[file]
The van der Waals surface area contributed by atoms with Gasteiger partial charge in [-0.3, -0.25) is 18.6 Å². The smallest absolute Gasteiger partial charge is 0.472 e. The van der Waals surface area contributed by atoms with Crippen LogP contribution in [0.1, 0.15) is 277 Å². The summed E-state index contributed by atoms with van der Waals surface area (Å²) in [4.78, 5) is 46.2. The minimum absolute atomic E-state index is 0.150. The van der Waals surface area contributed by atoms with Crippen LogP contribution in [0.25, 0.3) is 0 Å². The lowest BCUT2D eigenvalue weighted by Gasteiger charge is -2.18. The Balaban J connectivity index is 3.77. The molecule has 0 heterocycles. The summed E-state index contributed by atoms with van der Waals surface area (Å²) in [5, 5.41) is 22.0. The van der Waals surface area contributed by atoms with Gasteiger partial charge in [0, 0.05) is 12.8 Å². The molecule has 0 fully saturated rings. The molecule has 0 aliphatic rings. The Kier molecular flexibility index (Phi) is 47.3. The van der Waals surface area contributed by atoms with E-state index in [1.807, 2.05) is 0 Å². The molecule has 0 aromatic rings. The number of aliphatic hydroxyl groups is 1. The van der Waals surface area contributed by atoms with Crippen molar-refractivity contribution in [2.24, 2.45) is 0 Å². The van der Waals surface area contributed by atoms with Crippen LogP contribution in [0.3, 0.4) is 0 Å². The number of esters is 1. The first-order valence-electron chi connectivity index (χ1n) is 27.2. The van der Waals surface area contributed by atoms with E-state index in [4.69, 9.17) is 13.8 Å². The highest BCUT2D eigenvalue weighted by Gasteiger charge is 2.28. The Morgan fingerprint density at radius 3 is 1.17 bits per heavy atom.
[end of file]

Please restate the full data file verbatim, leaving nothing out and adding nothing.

The van der Waals surface area contributed by atoms with Gasteiger partial charge in [-0.3, -0.25) is 18.6 Å². The smallest absolute Gasteiger partial charge is 0.472 e. The van der Waals surface area contributed by atoms with Crippen LogP contribution in [0.1, 0.15) is 277 Å². The summed E-state index contributed by atoms with van der Waals surface area (Å²) in [4.78, 5) is 46.2. The minimum absolute atomic E-state index is 0.150. The van der Waals surface area contributed by atoms with Crippen LogP contribution in [0.25, 0.3) is 0 Å². The lowest BCUT2D eigenvalue weighted by Gasteiger charge is -2.18. The Balaban J connectivity index is 3.77. The molecule has 0 heterocycles. The summed E-state index contributed by atoms with van der Waals surface area (Å²) in [5, 5.41) is 22.0. The van der Waals surface area contributed by atoms with Gasteiger partial charge in [0, 0.05) is 12.8 Å². The molecule has 0 fully saturated rings. The molecule has 0 aliphatic rings. The Kier molecular flexibility index (Phi) is 47.3. The van der Waals surface area contributed by atoms with E-state index in [1.807, 2.05) is 0 Å². The molecule has 0 aromatic rings. The number of aliphatic hydroxyl groups is 1. The van der Waals surface area contributed by atoms with Crippen molar-refractivity contribution in [2.24, 2.45) is 0 Å². The van der Waals surface area contributed by atoms with Crippen LogP contribution in [0.3, 0.4) is 0 Å². The number of esters is 1. The first-order valence-electron chi connectivity index (χ1n) is 27.2. The van der Waals surface area contributed by atoms with E-state index in [4.69, 9.17) is 13.8 Å². The highest BCUT2D eigenvalue weighted by Gasteiger charge is 2.28. The Morgan fingerprint density at radius 3 is 1.17 bits per heavy atom.